What is a Self-Directed IRA?
A self-directed IRA, or SDIRA, is an IRA that can be invested in assets that are not available on brokerage platforms. The most common SDIRA investment is real estate, but an SDIRA can hold private loans, private stock, tax liens, tax deeds, mortgage notes, livestock, mineral rights and nearly anything else. Section 408 of Tax Code disallows only life insurance and collectibles for IRAs; everything else is allowed. In addition, S-corp regulations don’t allow IRA shareholders for small business corporations. Self-directed IRAs are held by specialized trust companies that are qualified to administer such accounts.
What is an IRA-LLC? What is Checkbook-Control? Checkbook Control IRA?
Can I Buy A Retirement Home With My Self-Directed IRA, Solo 401k, or DB Plan?
You can buy your dream retirement home with your self-directed IRA, IRA-LLC, Solo 401(k), or Defined Benefit Plan. Your IRA Checkbook and Checkbook 401k can be used to purchase real property worldwide – Playa del Carmen, Mexico to Beijing, China and anywhere in-between. However, you must be aware of the prohibited transaction tax rules that apply to real estate investment. This post will address key questions about purchasing a vacation home with tax-favored retirement accounts. Continue reading “How To Buy A Retirement Home With Retirement Funds: SDIRAs, IRA-LLCs, Solo 401k Plans”
Suppose you own an income producing property that you’d like your Solo 401k or Checkbook IRA to purchase, but knowing that as a “disqualified person” you can’t transact with your IRA you initially conclude that it can’t be done. Suddenly, you experience an epiphany – you could transfer title to the property from your name (or your LLC’s name) to your brother’s name, and he would subsequently sell the property to the self-directed retirement account. Eureka!
That stroke of brilliance has been had by many others and the courts have developed some judicial doctrines to analyze and characterize such transactions. One such doctrine is known as the Step Transaction Rule. Continue reading “Beyond Prohibited Transactions: The Step Transaction Doctrine”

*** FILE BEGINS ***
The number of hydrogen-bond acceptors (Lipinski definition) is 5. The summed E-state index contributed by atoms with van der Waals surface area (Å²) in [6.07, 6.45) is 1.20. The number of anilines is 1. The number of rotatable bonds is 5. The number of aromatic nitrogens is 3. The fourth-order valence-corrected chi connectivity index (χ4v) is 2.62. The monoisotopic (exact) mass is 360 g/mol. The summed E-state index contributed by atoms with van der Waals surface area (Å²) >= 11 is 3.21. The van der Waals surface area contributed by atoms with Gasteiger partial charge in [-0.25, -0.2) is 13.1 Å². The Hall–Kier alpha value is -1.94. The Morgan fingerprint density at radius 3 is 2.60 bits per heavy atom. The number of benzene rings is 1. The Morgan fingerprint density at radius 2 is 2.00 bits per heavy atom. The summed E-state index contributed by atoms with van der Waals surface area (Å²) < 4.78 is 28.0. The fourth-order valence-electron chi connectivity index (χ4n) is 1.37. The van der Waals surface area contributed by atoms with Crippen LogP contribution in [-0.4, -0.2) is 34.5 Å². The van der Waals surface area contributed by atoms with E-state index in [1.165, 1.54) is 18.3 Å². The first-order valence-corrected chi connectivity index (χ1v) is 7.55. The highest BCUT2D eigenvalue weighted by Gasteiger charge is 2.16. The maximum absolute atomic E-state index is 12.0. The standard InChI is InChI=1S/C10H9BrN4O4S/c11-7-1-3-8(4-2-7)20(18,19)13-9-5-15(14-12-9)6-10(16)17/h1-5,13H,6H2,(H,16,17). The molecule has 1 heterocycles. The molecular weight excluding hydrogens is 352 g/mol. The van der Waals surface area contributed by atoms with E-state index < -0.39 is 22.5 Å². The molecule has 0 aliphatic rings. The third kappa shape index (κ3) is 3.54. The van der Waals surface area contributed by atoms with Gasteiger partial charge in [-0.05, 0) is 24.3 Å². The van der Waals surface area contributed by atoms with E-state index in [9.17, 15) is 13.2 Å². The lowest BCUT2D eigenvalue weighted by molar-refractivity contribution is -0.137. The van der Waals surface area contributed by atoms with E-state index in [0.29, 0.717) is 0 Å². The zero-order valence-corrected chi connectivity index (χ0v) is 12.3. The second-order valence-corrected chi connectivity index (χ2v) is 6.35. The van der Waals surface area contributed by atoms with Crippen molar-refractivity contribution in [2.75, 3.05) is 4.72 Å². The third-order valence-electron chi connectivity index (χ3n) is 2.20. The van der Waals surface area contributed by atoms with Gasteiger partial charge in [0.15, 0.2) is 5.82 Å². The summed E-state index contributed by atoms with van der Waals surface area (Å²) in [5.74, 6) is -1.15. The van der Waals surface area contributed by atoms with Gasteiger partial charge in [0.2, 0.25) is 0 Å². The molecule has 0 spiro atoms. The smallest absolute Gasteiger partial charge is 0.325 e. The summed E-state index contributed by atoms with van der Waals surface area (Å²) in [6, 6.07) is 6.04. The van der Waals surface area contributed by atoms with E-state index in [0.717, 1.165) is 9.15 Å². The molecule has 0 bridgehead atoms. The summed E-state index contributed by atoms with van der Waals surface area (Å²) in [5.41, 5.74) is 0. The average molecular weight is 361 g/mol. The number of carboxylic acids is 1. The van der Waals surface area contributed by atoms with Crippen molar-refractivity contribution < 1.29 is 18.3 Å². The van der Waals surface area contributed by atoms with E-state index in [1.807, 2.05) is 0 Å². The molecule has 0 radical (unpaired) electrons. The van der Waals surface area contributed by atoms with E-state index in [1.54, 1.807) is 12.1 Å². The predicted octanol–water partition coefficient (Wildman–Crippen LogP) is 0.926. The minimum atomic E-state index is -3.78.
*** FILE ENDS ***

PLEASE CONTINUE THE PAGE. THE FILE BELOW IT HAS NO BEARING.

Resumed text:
The Plan Asset Rule
There’s a lesser known extension of IRC 4975 in the Code of Federal Regulations that discusses something known as the Plan Asset Rule. In a nutshell, the Plan Asset Rule says that when retirement plans own a “significant” share of an entity, all of that entity’s assets are treated as assets of the retirement plans for purposes of the prohibited transaction rules.
The implications of this can be staggering; if retirement plans collectively own a significant portion of an entity, all the disqualified persons of all the retirement plan investors are disqualified persons to that entity. Continue reading “Beyond Prohibited Transactions: The Plan Asset Rule”
Benefiting from tax-advantaged retirement funds before retirement age would be a beautiful thing, especially for those of that leverage the power of Solo 401(k)s and Checkbook IRAs. But, as that would defeat the intent of those accounts, the Prohibited Transaction Rules of IRC 4975 were created. Although written broadly, the innovative investor can contrive many ways to circumvent those rules.
However, beyond the letter of the law, the IRS has some additional tools at its disposal with which to counter creative strategies. Those include the Step Transaction Doctrine, the Exclusive Benefit Rule, and the Plan Asset Rule. For cases in which those rules may not apply, the IRS has the Department of Labor Interpretive Bulletin ERISA IB 75-2. Continue reading “Beyond Prohibited Transactions: The DOL Interpretive Bulletin”